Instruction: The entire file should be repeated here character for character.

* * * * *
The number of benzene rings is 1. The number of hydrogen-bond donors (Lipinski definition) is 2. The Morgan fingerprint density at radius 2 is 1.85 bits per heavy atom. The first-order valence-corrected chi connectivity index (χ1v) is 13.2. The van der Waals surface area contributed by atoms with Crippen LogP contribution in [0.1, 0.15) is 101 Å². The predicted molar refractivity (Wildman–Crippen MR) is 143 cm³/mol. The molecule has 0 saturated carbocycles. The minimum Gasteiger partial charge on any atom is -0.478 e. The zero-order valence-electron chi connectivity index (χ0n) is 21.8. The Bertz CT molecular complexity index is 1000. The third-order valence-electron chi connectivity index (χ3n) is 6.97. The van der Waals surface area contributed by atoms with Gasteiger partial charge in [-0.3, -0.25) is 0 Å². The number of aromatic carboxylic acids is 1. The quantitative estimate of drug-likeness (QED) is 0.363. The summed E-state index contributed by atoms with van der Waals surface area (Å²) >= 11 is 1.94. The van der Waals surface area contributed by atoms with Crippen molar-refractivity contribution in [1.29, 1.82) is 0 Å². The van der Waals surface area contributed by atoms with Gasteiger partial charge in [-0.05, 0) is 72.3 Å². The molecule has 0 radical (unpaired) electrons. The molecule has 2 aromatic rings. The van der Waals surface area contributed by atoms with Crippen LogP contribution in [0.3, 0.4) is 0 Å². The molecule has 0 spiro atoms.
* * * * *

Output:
The number of benzene rings is 1. The number of hydrogen-bond donors (Lipinski definition) is 2. The Morgan fingerprint density at radius 2 is 1.85 bits per heavy atom. The first-order valence-corrected chi connectivity index (χ1v) is 13.2. The van der Waals surface area contributed by atoms with Crippen LogP contribution in [0.1, 0.15) is 101 Å². The predicted molar refractivity (Wildman–Crippen MR) is 143 cm³/mol. The molecule has 0 saturated carbocycles. The minimum Gasteiger partial charge on any atom is -0.478 e. The zero-order valence-electron chi connectivity index (χ0n) is 21.8. The Bertz CT molecular complexity index is 1000. The third-order valence-electron chi connectivity index (χ3n) is 6.97. The van der Waals surface area contributed by atoms with Gasteiger partial charge in [-0.3, -0.25) is 0 Å². The number of aromatic carboxylic acids is 1. The quantitative estimate of drug-likeness (QED) is 0.363. The summed E-state index contributed by atoms with van der Waals surface area (Å²) >= 11 is 1.94. The van der Waals surface area contributed by atoms with Crippen molar-refractivity contribution in [1.29, 1.82) is 0 Å². The van der Waals surface area contributed by atoms with Gasteiger partial charge in [-0.05, 0) is 72.3 Å². The molecule has 0 radical (unpaired) electrons. The molecule has 2 aromatic rings. The van der Waals surface area contributed by atoms with Crippen LogP contribution in [0.3, 0.4) is 0 Å². The molecule has 0 spiro atoms.